For too much of my adult life I have resigned myself to “making do”.
When we got married we just kind of slapped our living space together with whatever hodge podge stuff we brought with us from our previously separate lives and that which we got from our wedding.
When we purchased our first home six years later we were in a major transition with David’s day job and didn’t want to spend any extra money, so the haphazard decorating continued.
My wardrobe became more and more bloated with items I sort of maybe liked because I’d found them 80% off on clearance, or for 50¢ from a garage sale or thrift store.
I found myself feeling completely uninspired and rather hopeless that things would ever change.
Having been raised to be a “good steward” of my money and possessions, I had somehow developed the subconscious idea that it meant not having nice things.
Well, little wonder – trying to have the “nice” versions of all the things that we had would never have been able to be considered being good stewards in light of so many people around the world who have next to nothing!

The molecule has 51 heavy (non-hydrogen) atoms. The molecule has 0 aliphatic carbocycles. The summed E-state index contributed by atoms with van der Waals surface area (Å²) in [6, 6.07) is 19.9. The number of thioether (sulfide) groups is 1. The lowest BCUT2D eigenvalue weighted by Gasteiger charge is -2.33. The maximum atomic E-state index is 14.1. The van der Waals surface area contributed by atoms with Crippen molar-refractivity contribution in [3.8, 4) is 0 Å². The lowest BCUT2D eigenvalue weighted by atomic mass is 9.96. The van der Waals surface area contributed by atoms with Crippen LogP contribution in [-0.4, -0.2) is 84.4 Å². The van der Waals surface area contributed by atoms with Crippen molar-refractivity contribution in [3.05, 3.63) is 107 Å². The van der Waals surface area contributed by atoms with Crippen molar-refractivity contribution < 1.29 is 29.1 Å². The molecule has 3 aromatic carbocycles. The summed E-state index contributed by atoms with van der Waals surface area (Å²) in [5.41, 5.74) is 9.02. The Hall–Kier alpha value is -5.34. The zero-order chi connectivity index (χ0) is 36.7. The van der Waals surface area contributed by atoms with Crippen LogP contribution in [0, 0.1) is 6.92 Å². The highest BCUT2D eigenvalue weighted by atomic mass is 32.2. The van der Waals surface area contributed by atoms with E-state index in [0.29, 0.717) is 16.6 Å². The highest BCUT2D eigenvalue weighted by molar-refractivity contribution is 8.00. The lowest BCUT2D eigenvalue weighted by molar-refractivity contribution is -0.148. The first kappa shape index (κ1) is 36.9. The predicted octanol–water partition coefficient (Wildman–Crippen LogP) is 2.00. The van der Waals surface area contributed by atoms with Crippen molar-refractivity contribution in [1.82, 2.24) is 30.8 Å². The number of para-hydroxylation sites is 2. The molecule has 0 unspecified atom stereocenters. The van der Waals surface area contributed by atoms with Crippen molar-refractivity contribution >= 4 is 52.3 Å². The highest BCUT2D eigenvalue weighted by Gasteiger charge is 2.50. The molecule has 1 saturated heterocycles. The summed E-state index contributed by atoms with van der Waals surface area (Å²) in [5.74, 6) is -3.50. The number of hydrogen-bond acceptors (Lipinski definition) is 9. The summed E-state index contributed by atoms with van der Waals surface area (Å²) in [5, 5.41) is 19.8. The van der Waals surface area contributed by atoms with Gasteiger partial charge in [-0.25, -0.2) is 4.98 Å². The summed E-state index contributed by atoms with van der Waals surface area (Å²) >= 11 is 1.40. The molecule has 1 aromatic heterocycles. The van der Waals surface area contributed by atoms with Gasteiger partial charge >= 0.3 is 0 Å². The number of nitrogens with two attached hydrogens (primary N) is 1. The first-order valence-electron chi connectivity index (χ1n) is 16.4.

As we’ve grown to understand minimalism over the last couple of years, and embrace it for ourselves, however, my way of thinking has shifted.
I no longer buy a bunch of things just because they’re cheap and “will do”.
Where in the past I would have felt guilty buying something really nice, knowing how much overflow we had at home, I am now at peace that we are purging excess and our life is beginning to line up with what we really value.
Instead of having 10 shirts that I’m merely OK with, I would now rather have two shirts that I LOVE. My price point for a new shirt was in the $3-$5 range, so if I take what I would have spent on those 10 shirts, that now gives me $30-$50 to spend on just two shirts.
Now don’t get me wrong, I still love a good deal and the thrill of the hunt, and you had better believe I will still look for the right item for less. I mean, when you can get a jacket for 20¢ it makes you re-evaluate how much you really want the $50 one.
Say hello to my $0.20 jacket. #SalvationArmy 5/$1 #thriftstorefashion
But that’s the point – you’re evaluating, not mindlessly consuming to the point of gluttony and feeling sick after.
Minimalist living frees you to have what you really want because you’re not bogged down by what you don’t need.
Are you tired of settling?
Want to explore more of what it means to be minimalist and the resulting space and freedom it creates in your life? Let’s take simple living from something you wish for to something you actually do!